HC Deb 19 March 1958 vol 584 cc1248-50
21 and 22. Dame Irene Ward

asked the Postmaster-General (1) how the United Kingdom delegates at the International Conference at Copenhagen in 1948 voted on the decision not to reallocate the wavelength for the North-East Coast; and what was the voting;

(2) who were the United Kingdom delegates to the International Conference on Wavelengths in Copenhagen in 1948; on what grounds they agreed to the non-return of the wavelength for the North-East Coast; and to whom it was allocated.

Mr. K. Thompson

The purpose of the Copenhagen Conference was to agree on the allocation of the long and medium wavelengths in Europe in the light of post-war needs. Post Office officials with British Broadcasting Corporation advisers put forward the claims of the United Kingdom to fourteen medium wavelengths and one long wavelength, but only thirteen medium wavelengths and one long wavelength were allocated. The sharing of a medium wavelength between North-East England and Northern Ireland, which had been in force since 29th July, 1945, had therefore to continue.

Dame Irene Ward

Will not my hon. Friend agree that between 1948 and 1950, when we became aware that it was our wavelength on the North-East Coast which had been filched from us, no Members of the party opposite, which was then the Government, raised the question of this unfortunate decision? Can he answer that question?

Mr. Speaker

The Minister is not responsible for the conduct of the Opposition.

Mr. Grey

Is the hon. Gentleman aware that at least one hon. Member objected to my right hon. Friend in 1948 about sharing a wavelength?

Dame Irene Ward

What date?

Mr. Grey

Is the hon. Gentleman aware that he has not been fair to us about the acceptance of a shared wavelength for the North-East, because it was to be a temporary measure and the arrangement should now end?

Mr. Thompson

I can find no evidence whatever that it was ever given out that the sharing arrangement was to be temporary. All the records show that it was to be brought to an end when another wavelength became available. There is no other wavelength, and so long as that condition persists it is difficult to see what anybody can do.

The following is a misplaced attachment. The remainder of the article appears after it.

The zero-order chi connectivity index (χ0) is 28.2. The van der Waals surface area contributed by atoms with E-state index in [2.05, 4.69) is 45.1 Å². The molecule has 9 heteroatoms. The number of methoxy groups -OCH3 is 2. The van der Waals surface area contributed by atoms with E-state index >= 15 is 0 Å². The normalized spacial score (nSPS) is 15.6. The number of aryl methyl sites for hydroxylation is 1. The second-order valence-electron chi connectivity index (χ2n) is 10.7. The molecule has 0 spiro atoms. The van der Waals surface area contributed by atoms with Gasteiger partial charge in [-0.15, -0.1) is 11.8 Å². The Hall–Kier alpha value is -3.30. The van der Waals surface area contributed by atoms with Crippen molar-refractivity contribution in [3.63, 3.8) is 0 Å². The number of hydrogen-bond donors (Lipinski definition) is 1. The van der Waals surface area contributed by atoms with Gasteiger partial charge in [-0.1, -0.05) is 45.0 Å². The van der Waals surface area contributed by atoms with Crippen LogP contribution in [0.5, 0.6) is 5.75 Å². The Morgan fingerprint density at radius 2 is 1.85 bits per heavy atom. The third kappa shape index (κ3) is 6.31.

Commander Donaldson

After this short but interesting debate about the North-East Coast, is my hon. Friend aware that the same conditions to some extent apply to South-East Scotland? Although we are a patient people, we are inclined to become a little impatient when nothing has been done to improve the reception on the borders of Scotland? Will he examine that matter at the same time as he is looking at the problem in North-East England?

Mr. Thompson

The question of maintaining high standards of broadcasting reception both in sound and television programmes is a matter which is constantly before both the B.B.C. and the Independent Television Authority. I think they do reasonably well in the circumstances.

Mr. C. R. Hobson

Is it not a fact that, as a result of the Copenhagen Conference, Great Britain received more wavelengths than any other country in Europe——

Dame Irene Ward

But not one for the North-East Coast.

Mr. Hobson

—and does not the hon. Gentleman think that if there were a further conference we might come out of it much worse off?

Mr. Thompson

We certainly did very well at the Copenhagen Conference and, as the hon. Gentleman says, there is a real danger that we might lose some of our advantages if the whole matter were shuffled and redealt.

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